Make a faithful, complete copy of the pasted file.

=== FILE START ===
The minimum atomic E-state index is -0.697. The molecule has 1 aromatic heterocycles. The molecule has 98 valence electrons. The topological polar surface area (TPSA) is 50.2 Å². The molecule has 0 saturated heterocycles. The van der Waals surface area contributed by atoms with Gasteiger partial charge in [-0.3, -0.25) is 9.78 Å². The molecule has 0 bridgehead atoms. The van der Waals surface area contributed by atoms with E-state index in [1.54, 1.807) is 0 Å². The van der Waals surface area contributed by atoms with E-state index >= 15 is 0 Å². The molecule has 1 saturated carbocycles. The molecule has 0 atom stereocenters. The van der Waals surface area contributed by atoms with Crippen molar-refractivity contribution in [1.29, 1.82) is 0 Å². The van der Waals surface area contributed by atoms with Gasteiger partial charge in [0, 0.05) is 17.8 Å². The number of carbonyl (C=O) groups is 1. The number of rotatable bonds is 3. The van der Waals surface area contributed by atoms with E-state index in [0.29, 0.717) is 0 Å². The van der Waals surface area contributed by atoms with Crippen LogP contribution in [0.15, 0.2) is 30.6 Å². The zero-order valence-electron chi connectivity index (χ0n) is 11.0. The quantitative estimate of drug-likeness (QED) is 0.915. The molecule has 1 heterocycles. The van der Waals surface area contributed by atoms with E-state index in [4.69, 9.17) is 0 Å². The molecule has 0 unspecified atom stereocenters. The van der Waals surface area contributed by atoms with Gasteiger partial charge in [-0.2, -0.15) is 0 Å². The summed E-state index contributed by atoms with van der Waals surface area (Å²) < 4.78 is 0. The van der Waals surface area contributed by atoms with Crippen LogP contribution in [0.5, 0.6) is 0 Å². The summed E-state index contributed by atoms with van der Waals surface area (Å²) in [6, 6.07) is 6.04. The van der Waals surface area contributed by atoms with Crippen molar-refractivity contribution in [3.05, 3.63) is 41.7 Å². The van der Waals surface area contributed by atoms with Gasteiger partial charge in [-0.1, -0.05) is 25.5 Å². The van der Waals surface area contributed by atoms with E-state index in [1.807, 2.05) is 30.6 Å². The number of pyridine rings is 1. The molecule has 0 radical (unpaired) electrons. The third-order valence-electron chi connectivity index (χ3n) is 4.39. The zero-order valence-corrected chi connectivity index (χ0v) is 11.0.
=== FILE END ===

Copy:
The minimum atomic E-state index is -0.697. The molecule has 1 aromatic heterocycles. The molecule has 98 valence electrons. The topological polar surface area (TPSA) is 50.2 Å². The molecule has 0 saturated heterocycles. The van der Waals surface area contributed by atoms with Gasteiger partial charge in [-0.3, -0.25) is 9.78 Å². The molecule has 0 bridgehead atoms. The van der Waals surface area contributed by atoms with E-state index in [1.54, 1.807) is 0 Å². The van der Waals surface area contributed by atoms with E-state index >= 15 is 0 Å². The molecule has 1 saturated carbocycles. The molecule has 0 atom stereocenters. The van der Waals surface area contributed by atoms with Crippen molar-refractivity contribution in [1.29, 1.82) is 0 Å². The van der Waals surface area contributed by atoms with Gasteiger partial charge in [0, 0.05) is 17.8 Å². The number of carbonyl (C=O) groups is 1. The number of rotatable bonds is 3. The van der Waals surface area contributed by atoms with E-state index in [0.29, 0.717) is 0 Å². The van der Waals surface area contributed by atoms with Crippen LogP contribution in [0.15, 0.2) is 30.6 Å². The zero-order valence-electron chi connectivity index (χ0n) is 11.0. The quantitative estimate of drug-likeness (QED) is 0.915. The molecule has 1 heterocycles. The van der Waals surface area contributed by atoms with E-state index in [4.69, 9.17) is 0 Å². The molecule has 0 unspecified atom stereocenters. The van der Waals surface area contributed by atoms with Gasteiger partial charge in [-0.2, -0.15) is 0 Å². The summed E-state index contributed by atoms with van der Waals surface area (Å²) < 4.78 is 0. The van der Waals surface area contributed by atoms with Crippen LogP contribution in [0.5, 0.6) is 0 Å². The summed E-state index contributed by atoms with van der Waals surface area (Å²) in [6, 6.07) is 6.04. The van der Waals surface area contributed by atoms with Crippen molar-refractivity contribution in [3.05, 3.63) is 41.7 Å². The van der Waals surface area contributed by atoms with Gasteiger partial charge in [-0.1, -0.05) is 25.5 Å². The van der Waals surface area contributed by atoms with E-state index in [1.807, 2.05) is 30.6 Å². The number of pyridine rings is 1. The molecule has 0 radical (unpaired) electrons. The third-order valence-electron chi connectivity index (χ3n) is 4.39. The zero-order valence-corrected chi connectivity index (χ0v) is 11.0.